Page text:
the flesh, what he in turn will do.

"‘Tis all, alas!
what’s meant to be
and though it seems a tragedy,
This, too, shall pass,
and in the end,
bring hope as sun and moon descend.”

Then came the dawn
of changing times
of shifting winds and paradigms
when all but gone
was any fear
of what might happen in that year.

© Copyright 2012 Tom Kapanka

In case you didn't know it, the year of our Lord 2012, according to some mystics, is going to change (or end) our lives. Spend some time reading this Wikipedia article and you'll get the general idea. It opens by saying, "... Many contemporary fictional references to the year 2012 refer to December 21 as the day of a cataclysmic event…” That article closes by citing many cultural references to this phenomenon, including this note for tourists:
"In 2011, the Mexico tourism board stated its intentions to use the year 2012, without its apocalyptic connotations, as a means to revive Mexico's tourism industry.... The initiative hopes to draw on the mystical appeal of the Mayan ruins. On December 21, 2011, the Mayan town of Tapachula in Chiapas activated an eight-foot digital clock counting down the days until b'ak'tun 13 [December 22, 2012]."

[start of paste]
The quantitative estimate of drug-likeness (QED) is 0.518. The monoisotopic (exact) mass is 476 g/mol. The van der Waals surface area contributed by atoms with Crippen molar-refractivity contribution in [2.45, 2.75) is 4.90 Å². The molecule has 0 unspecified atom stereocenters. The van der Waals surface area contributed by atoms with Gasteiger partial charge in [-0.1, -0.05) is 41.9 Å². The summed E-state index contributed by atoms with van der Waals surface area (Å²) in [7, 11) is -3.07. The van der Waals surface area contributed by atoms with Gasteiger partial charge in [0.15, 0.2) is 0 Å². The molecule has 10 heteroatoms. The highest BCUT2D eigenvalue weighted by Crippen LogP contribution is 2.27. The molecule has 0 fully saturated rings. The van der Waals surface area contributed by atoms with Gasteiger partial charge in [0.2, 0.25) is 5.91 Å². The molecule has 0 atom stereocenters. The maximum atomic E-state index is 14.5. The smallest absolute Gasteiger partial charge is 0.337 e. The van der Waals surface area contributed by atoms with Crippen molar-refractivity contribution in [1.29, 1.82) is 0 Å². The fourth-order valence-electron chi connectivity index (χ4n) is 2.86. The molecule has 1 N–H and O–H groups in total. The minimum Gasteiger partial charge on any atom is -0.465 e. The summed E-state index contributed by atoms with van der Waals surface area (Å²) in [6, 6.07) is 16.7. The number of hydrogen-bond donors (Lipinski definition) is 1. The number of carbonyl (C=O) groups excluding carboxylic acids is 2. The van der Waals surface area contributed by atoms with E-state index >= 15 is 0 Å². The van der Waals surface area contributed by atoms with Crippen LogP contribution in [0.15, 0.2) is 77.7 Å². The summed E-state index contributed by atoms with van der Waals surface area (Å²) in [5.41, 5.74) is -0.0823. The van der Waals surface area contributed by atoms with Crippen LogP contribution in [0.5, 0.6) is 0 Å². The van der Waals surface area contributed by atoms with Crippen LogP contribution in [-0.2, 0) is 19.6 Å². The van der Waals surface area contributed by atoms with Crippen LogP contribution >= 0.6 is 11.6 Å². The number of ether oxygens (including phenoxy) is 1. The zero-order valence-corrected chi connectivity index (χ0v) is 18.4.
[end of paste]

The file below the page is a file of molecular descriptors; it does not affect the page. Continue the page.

We at CCS do not ascribe to any "Dooms Day" prophecies that set dates--especially from pagan sources. Consider the paragraphs above a primer for trivial conversations about the "2012 phenomenon."

I don't mean to trivialize, however, the importance of this year for our school.

In the weeks and months ahead, the School Board will be updating our school family about the transition to an independence as well as the continuity of the most important aspects or our Christian school program. The school board, administration, teachers and nearly everyone else involved agree that the new independent paradigm will help ensure the future of an inviting, growing evangelical K-12 CCS for west Michigan.